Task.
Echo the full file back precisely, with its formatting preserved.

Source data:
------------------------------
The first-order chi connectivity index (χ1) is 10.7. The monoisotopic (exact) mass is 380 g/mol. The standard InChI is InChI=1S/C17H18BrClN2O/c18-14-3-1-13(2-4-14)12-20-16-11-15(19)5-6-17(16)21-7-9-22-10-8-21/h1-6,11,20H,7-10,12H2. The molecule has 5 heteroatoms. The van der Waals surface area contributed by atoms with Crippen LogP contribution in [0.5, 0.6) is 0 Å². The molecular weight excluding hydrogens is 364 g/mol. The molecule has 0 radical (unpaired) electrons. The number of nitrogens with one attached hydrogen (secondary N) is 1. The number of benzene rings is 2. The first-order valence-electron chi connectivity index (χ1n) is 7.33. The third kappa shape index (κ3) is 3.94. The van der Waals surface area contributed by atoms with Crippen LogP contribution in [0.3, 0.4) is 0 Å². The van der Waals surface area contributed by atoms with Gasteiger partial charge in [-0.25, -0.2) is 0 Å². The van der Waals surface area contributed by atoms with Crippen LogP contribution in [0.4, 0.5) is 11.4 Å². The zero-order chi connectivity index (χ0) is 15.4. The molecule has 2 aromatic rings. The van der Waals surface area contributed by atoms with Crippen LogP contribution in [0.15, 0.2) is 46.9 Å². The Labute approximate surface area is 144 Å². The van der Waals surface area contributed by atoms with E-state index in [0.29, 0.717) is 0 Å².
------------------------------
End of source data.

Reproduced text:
The first-order chi connectivity index (χ1) is 10.7. The monoisotopic (exact) mass is 380 g/mol. The standard InChI is InChI=1S/C17H18BrClN2O/c18-14-3-1-13(2-4-14)12-20-16-11-15(19)5-6-17(16)21-7-9-22-10-8-21/h1-6,11,20H,7-10,12H2. The molecule has 5 heteroatoms. The van der Waals surface area contributed by atoms with Crippen LogP contribution in [0.5, 0.6) is 0 Å². The molecular weight excluding hydrogens is 364 g/mol. The molecule has 0 radical (unpaired) electrons. The number of nitrogens with one attached hydrogen (secondary N) is 1. The number of benzene rings is 2. The first-order valence-electron chi connectivity index (χ1n) is 7.33. The third kappa shape index (κ3) is 3.94. The van der Waals surface area contributed by atoms with Crippen LogP contribution in [0.3, 0.4) is 0 Å². The van der Waals surface area contributed by atoms with Gasteiger partial charge in [-0.25, -0.2) is 0 Å². The van der Waals surface area contributed by atoms with Crippen LogP contribution in [0.4, 0.5) is 11.4 Å². The zero-order chi connectivity index (χ0) is 15.4. The molecule has 2 aromatic rings. The van der Waals surface area contributed by atoms with Crippen LogP contribution in [0.15, 0.2) is 46.9 Å². The Labute approximate surface area is 144 Å². The van der Waals surface area contributed by atoms with E-state index in [0.29, 0.717) is 0 Å².